I have just finished my book on Headship – Lessons from the Head’s Office. I have been editing it over the Christmas and I’m proud that I wrote it while still a head teacher. When it comes out in July 2023… will I still be a front line head teacher? I really don’t think I can be.
January 1, 2023 at 12:57 pm
I often mention you to others as an example of someone who’s become very successful in an important role having come from a non standard educational route.
I also know from my experience in the health service that it’s not our fault when things become too difficult, when we start to feel jaded, when we feel like all our efforts are leading nowhere. I’m sure you’ve been an inspiration to many and that you’re good at your job. That doesn’t mean you have to stay. We can’t fix everything that’s wrong in this country through education or health. Maybe by stepping away you’ll see more clearly what you really need and where you can still excel. That’s a shame but it’s ok for you to do what seems best for you now.
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January 1, 2023 at 10:13 pm
Thank you Mary. I know we have much in common in this area. I won’t be stepping away from education… I just can’t see how I can survive as a front line head teacher for much longer.
January 1, 2023 at 1:28 pm
Really sorry to read your thoughts. I follow you avidly on Twitter and although I say it with a very heavy heart, I agree with you entirely. Having just taken a school out of serious weaknesses I am now on my knees and face the future with the grim realisation that I will continue to be climbing the hill indefinitely. Good luck in your next venture and continue the great work on Twitter.
January 1, 2023 at 10:16 pm
I know well that fatigue from working within even bigger challenges than normal. Totally understand that realisation that maybe this is always how it’s going to be and how long can I sustain this. Take care.
January 1, 2023 at 5:47 pm
Dear Old Primary Head,
I want to wish you luck in the coming months, if this is to be your last year as a headteacher. I, too, retired from headship in August this year after 16 years as a successful head for all the reasons you state in your statement. Plus working for an increasingly more authoritarian academy trust.
However, I want to warn you of the feeling of losing your community. The pupils, the staff and yes, the parents (and I lived through a year of a very vindictive complaint) but the loss has been overwhelming. Working for an LA never replaces that sense of belonging you have in your own school. It gets better but prepare yourself for feeling bereft for a while.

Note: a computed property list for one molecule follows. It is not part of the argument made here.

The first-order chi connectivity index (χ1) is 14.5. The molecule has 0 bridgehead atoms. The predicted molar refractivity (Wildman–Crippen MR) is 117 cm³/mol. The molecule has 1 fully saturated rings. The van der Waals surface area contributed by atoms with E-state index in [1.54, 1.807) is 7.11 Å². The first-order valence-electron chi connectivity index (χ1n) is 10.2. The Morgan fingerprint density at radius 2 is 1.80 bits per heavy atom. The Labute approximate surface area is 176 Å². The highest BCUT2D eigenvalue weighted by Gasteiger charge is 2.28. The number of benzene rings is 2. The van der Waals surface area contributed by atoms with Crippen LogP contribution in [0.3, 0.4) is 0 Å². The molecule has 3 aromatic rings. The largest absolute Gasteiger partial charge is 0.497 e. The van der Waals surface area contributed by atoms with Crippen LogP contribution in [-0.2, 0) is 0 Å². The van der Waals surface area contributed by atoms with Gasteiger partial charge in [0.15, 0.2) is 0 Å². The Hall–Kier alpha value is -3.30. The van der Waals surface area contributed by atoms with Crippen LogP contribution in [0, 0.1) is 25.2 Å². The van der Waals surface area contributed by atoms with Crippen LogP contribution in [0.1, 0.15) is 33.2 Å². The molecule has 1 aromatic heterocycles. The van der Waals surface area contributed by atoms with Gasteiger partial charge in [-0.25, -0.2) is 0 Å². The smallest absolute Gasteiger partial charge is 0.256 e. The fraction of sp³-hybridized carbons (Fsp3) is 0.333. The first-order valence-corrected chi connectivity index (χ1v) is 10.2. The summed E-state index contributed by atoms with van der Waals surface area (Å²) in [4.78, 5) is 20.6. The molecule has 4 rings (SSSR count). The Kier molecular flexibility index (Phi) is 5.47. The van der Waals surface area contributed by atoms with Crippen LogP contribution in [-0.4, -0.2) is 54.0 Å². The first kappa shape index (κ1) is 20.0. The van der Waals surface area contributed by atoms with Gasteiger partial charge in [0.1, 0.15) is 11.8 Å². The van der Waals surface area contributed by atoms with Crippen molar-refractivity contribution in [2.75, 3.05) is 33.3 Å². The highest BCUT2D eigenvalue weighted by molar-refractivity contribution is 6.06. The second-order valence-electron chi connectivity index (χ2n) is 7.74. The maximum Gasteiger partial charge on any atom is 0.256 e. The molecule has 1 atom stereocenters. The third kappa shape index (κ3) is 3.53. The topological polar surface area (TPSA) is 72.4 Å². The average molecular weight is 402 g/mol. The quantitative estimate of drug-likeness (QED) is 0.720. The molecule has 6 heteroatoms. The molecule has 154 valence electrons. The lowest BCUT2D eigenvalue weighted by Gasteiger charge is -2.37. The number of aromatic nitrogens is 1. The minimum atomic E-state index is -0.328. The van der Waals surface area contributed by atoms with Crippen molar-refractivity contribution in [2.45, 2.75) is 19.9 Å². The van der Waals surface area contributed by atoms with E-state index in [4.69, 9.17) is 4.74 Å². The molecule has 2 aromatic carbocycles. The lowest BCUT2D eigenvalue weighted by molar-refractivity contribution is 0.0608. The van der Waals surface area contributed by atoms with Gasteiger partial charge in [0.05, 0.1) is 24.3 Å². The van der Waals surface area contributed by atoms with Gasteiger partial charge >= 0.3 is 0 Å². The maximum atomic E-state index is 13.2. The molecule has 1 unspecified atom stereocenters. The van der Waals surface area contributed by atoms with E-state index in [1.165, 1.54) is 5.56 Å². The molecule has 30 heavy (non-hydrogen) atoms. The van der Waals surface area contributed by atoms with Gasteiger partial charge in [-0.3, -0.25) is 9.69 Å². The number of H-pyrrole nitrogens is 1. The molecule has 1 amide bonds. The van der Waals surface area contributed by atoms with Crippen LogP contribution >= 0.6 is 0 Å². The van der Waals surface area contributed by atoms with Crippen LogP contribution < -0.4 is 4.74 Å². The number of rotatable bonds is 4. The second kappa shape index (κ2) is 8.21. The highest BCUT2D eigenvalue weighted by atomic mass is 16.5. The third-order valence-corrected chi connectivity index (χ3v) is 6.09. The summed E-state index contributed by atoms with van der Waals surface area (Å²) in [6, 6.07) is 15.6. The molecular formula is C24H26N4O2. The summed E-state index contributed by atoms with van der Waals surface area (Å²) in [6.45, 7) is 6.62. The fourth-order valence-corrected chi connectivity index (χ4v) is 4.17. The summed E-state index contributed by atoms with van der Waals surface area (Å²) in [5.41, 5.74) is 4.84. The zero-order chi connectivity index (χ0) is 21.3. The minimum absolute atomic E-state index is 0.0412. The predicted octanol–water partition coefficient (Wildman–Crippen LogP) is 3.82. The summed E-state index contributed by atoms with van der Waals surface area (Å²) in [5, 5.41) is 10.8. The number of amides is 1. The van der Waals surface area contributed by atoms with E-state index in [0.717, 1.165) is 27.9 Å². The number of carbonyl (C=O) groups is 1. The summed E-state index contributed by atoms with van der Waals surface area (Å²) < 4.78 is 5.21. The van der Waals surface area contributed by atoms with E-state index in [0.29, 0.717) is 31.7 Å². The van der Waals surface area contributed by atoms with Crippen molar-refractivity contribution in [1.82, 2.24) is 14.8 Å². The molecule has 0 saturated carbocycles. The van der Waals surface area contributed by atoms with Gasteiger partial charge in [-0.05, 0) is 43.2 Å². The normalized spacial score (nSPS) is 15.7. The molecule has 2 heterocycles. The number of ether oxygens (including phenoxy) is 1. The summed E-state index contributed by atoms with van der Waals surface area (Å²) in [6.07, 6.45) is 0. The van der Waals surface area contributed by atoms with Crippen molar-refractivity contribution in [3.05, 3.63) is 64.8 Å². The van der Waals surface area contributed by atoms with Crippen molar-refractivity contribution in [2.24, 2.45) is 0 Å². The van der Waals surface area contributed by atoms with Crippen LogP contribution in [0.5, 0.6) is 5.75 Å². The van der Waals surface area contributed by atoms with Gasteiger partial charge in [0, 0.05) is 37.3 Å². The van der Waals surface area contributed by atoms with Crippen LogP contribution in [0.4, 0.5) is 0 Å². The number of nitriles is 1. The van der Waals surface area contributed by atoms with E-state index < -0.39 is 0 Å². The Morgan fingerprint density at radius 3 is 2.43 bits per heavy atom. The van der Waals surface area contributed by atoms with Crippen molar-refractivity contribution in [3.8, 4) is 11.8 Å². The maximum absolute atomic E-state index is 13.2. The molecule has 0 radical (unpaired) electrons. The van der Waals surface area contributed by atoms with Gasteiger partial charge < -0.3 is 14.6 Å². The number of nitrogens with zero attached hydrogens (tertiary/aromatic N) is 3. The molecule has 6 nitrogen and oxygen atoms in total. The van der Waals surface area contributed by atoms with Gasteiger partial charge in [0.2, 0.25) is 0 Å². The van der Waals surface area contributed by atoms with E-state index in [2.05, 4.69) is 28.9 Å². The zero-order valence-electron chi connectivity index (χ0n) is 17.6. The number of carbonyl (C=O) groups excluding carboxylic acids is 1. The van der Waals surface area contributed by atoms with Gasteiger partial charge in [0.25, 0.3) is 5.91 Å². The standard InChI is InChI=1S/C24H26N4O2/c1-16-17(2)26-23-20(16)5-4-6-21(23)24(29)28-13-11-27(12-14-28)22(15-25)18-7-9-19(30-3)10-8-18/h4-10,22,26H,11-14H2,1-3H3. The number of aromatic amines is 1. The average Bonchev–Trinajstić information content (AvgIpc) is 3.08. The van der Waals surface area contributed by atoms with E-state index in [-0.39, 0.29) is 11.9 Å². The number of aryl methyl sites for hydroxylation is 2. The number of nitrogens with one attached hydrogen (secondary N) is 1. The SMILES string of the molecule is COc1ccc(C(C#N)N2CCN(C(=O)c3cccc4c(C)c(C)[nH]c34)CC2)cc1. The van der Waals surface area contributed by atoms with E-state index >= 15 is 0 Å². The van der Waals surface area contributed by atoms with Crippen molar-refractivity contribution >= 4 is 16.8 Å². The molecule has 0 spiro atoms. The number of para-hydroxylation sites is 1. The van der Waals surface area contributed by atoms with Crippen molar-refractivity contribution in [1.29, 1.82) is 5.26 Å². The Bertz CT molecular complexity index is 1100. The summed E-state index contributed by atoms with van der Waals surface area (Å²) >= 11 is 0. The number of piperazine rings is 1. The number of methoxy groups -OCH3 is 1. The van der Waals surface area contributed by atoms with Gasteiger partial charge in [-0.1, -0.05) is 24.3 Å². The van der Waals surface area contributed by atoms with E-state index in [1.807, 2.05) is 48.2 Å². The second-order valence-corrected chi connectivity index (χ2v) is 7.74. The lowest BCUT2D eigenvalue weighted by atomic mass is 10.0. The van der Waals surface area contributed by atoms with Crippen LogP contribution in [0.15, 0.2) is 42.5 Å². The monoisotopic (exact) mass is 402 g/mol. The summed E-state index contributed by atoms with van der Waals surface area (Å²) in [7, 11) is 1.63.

I wish you all the very best for the next step in your career.
January 1, 2023 at 10:14 pm
Thank you Christine. I know nothing else but working in education. I will make sure I am very careful in the next step. There still feels like a long way to go.
January 2, 2023 at 6:48 pm
Christine I echo that completely. I got my new job at Christmas, knowing I was moving on in July. By February, I needed OH Counselling… I didn’t know what was happening to me… I was an emotional wreck. But 10 min of insight from the Counsellor saw me right. “You are leaving something that you have invested your social and emotional energies into for a decade… you are experiencing something akin to knowing that a close relative has a terminal illness…” Wow… like wow. It helped to frame just how much love and care many Headteachers invest in their learning community.
January 2, 2023 at 6:42 pm
All power to you my colleague. Sometimes you have to be on the outside to fight effectively. I left Headship in 2010, and have enjoyed immensely championing the elements of education that I hold dear every since closure from a job I loved.
I didn’t write a book… but I did leave a parting shot! I enjoyed writing it too! https://scip5.net/wp-content/uploads/2022/02/Diary_of_an_Ofsted_Inspection_2010.pdf
Best of luck
January 2, 2023 at 6:45 pm
I still remember seeing you on Have I got News For You and reading about that fiasco in The Sun. My first governors meeting as a head in Bristol was at you school.
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January 2, 2023 at 7:50 pm
I must have missed that article at the time… not like you to get a swear word in there!?! I also remember your heads conference Have I got News for You swear fest… very funny.
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January 2, 2023 at 9:58 pm
Funnily enough I wasn’t asked to do it again… tough but good times in Brizzl (-: